By then, expect a maximum of 8 MPG, which is akin to heavy-duty A RVs. This issue becomes even more serious if you intend to reduce your carbon footprint. With the Godzilla, Ford favors power over gas efficiency and the environment.
Spark Plug Wiring Harness Failure
Ignition coils transfer power to spark plugs, made possible by spark plug wires. This system must work without fail. Otherwise, spark plugs won’t, well, spark.
That’s a problem encountered by early owners of the 7.3L Godzilla engine. Cylinder misfires linked to faulty wiring happen more often than usual. In fairness to Ford, the company fessed up to the mishap, calling it a factory defect.
The manufacturer has addressed the problem, and, fortunately, the part only costs $30 on average. Replacement is free of charge for those still covered by the warranty period.
This is an isolated issue; however, it’s still worth mentioning, if only to give would-be buyers a comprehensive backgrounder on the Godzilla engine.
Sticky lifters remain collapsed instead of springing up and down. If left untreated, it can cause severe damage to a car over time.
Another isolated concern, cylinder scoring, is usually caused by broken piston rings, improper lubrication, improper cooling, and the presence of foreign particles.
Gas Transmission Problem
Some owners have also pointed out that shifting gears is not as smooth as it should be, resulting in compromised truck control.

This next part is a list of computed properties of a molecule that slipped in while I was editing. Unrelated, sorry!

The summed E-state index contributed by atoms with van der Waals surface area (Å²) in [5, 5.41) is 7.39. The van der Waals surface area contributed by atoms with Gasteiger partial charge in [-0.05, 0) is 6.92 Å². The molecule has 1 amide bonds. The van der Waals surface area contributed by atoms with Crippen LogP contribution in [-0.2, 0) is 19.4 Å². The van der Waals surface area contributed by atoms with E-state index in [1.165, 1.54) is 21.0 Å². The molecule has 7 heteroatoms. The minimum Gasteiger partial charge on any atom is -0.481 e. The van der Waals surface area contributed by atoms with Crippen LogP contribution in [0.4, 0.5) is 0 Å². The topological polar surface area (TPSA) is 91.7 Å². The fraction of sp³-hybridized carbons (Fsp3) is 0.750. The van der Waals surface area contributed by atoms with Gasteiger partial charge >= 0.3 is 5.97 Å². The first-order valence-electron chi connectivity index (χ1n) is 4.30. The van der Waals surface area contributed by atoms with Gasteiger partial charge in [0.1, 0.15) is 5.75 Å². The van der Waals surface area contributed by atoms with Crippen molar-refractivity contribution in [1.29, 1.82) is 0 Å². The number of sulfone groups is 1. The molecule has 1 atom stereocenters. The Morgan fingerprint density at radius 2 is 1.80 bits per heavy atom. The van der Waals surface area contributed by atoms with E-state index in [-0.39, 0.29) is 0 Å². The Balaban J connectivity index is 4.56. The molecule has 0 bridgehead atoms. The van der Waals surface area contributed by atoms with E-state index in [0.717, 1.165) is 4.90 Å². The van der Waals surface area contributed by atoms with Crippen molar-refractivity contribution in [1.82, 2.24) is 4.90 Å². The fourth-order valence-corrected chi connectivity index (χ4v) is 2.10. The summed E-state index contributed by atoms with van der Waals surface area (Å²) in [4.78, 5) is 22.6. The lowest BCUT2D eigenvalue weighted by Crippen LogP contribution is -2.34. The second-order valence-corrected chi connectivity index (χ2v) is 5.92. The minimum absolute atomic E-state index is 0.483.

This might become a safety issue if the problem persists. Hopefully, this is limited to new cars still needing sufficient break-ins.
Godzilla drivers have also noted issues when starting the engine via the begin/ignition button. Either a steady idle is not achieved after initial ignition, or the vehicle splutters.
This is linked to the previous concern. Some users have reported weird smells inside the car after unsmooth starting.
Even when the vehicle drives normally, the smell might be bothersome. This could be due to damage to the fuel pump.
Here, it’s crucial to differentiate widely-observed concerns from isolated ones to be fair to Ford’s 7.3L Godzilla Engine.
In this list, only the gas mileage issue seems to affect many users. The others are likely just atypical occurrences that may or may not be caused by engine problems per se.
As to the question of reliability, the short answer is yes. Yes, because it’s Ford. And yes, because there haven’t been any major or life-threatening concerns thus far.
Ford’s 7.3L Godzilla Engine: Far from Perfect
Owing to its loyal customer base, Ford has managed to keep trudging on. But to compete with other automakers, the brand has to prove that it knows how to tap emerging technologies to optimize its products.
That’s the motivation behind the 7.3L Godzilla engine. And while issues plague the product, at the very least, Ford deserves recognition for trying.
If anything, the Godzilla engine is still a nascent system. Who knows what updates Ford will employ to buff it up? It’s best not to dismiss it early in conception.